Welcome to European Tribune. It's gone a bit quiet around here these days, but it's still going.
I agree with you that those relationships are tenuous at best, but would invite you to re-examine your theory of "bigger messes".

In Kosovo, US-led NATO involvement may not initially have created a bigger mess than was there before, but it did involve the subsequent purging from most of Kosovo of all ethnic Serbs. And, having no central authority to speak of and essentially being run by organized crime, Kosovo is essentially now the entrepot through which heroin, sex slaves and illegal immigrants from SW Asia and SE Balkans transit. Not an ideal situation.

As for Serbia, the fact of the matter is that the NATO intervention did not drive Milosovic from power. Rather, violent Serbian protests in response to widespread election irregularities over a year later did. This election result arguably would have happened either way, given the state of the Serb economy and its painful (by contemporary European standards of the time) diplomatic isolation. The 96/97 environment was almost assuredly a thing of the past by 1999, given the deteriorating situation in Serbia even prior to the bombing campaign. In any event, arguing that intervention put Serbia on a path to western Democracy is discutable, given it has arguably not improved much since.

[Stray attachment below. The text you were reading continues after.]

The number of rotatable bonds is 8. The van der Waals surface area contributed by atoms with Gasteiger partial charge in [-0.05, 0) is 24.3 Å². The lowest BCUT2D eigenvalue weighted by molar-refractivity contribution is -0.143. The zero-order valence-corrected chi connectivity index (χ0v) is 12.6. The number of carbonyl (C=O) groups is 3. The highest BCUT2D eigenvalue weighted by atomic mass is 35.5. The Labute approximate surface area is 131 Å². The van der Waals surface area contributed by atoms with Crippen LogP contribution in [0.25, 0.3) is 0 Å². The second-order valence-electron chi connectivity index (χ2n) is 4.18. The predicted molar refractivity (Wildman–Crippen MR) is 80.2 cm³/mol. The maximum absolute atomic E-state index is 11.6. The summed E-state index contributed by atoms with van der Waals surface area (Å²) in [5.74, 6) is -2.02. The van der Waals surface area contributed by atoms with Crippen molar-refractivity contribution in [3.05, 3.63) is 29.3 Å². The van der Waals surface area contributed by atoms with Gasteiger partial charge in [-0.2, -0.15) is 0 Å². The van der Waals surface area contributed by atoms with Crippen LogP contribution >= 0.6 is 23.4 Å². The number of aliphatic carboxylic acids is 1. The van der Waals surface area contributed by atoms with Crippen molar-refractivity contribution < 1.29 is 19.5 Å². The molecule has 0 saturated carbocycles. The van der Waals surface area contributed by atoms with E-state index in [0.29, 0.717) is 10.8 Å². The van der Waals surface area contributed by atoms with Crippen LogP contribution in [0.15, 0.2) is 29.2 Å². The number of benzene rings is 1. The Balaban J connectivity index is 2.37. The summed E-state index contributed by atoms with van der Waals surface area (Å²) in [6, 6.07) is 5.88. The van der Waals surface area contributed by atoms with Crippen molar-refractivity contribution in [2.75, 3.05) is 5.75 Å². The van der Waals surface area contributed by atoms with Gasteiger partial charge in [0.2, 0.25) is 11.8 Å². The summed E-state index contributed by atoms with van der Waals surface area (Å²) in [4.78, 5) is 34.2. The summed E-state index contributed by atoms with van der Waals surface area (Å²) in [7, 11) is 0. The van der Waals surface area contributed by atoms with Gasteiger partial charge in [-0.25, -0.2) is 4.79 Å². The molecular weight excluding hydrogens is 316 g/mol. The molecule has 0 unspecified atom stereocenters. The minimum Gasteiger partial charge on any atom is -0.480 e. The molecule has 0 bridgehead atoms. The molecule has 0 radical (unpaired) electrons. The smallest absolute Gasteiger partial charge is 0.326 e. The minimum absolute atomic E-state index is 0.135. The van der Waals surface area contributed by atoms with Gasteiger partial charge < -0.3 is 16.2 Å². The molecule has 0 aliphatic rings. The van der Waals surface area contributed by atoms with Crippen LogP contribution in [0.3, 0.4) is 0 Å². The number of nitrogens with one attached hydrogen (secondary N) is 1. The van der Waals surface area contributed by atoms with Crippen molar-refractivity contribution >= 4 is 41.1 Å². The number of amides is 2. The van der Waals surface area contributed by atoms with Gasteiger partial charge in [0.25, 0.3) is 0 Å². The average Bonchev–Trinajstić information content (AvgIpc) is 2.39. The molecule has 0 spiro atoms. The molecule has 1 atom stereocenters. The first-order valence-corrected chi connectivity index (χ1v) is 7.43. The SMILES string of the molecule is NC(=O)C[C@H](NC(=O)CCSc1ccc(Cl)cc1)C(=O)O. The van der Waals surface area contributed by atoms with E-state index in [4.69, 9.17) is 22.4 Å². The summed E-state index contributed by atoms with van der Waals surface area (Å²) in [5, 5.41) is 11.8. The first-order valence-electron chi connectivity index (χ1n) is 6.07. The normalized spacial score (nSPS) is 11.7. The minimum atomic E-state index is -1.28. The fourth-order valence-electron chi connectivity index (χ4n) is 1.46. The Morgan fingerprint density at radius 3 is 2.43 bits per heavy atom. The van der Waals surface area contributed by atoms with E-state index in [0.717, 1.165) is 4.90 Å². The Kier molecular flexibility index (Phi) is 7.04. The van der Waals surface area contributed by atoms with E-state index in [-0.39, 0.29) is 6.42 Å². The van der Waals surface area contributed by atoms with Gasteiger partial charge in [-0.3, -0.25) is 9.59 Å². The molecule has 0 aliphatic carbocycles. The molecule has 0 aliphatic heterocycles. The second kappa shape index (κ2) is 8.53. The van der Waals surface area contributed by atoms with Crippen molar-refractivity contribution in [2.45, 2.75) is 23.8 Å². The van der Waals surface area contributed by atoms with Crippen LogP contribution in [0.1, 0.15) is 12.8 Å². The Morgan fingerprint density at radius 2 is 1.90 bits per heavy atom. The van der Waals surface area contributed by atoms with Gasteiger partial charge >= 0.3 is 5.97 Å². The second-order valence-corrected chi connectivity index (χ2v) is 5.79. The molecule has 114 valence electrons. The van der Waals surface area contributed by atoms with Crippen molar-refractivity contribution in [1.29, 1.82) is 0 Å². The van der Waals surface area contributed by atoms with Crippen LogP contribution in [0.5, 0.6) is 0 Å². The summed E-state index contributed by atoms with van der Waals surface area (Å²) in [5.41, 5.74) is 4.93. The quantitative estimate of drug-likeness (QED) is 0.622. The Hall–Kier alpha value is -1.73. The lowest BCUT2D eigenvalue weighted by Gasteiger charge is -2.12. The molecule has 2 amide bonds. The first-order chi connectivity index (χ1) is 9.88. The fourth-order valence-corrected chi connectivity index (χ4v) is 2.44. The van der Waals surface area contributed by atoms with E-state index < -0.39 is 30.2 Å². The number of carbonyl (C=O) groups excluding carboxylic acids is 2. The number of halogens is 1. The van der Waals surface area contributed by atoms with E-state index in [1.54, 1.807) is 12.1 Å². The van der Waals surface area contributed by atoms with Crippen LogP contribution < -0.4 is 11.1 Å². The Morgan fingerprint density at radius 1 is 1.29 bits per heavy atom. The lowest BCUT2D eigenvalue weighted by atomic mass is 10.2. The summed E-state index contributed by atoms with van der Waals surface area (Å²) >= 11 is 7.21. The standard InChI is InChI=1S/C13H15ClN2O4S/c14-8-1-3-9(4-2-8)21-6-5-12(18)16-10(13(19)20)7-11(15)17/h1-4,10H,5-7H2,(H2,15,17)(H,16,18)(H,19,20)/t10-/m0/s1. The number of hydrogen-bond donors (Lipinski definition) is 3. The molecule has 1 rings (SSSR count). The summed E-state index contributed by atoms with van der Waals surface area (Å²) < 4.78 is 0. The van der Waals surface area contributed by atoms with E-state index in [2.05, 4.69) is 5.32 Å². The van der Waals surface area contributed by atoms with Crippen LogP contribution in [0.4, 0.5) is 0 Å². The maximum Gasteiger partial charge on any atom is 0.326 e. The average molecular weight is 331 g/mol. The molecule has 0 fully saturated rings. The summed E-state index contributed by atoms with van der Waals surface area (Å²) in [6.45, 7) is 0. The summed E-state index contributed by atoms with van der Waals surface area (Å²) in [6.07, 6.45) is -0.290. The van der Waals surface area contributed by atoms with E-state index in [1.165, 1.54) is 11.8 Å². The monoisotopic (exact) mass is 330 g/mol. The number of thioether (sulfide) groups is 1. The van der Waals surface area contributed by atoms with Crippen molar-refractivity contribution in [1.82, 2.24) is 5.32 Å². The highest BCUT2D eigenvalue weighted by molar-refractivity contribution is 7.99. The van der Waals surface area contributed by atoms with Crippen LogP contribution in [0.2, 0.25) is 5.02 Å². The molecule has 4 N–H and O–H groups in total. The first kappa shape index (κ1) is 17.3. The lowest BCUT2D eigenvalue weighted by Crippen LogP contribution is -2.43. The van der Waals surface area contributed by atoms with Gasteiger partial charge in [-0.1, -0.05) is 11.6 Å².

Also of note is the banditism in Serbia which, although not as acute in Albanian Kosovo, is still pretty bad (as evidenced by, among other things, the assassination of Zoran Đinđić by Serbian organized crime).

I'm not so sure you can say that the intervention made the situation better. In fact, I think it can be argued that it made things worse.

Unless, of course, if you are an Albanian Kosovar, and in particular if you are engaged in organized crime there.

The Hun is always either at your throat or at your feet. Winston Churchill

by r------ on Thu Nov 2nd, 2006 at 05:52:22 PM EST
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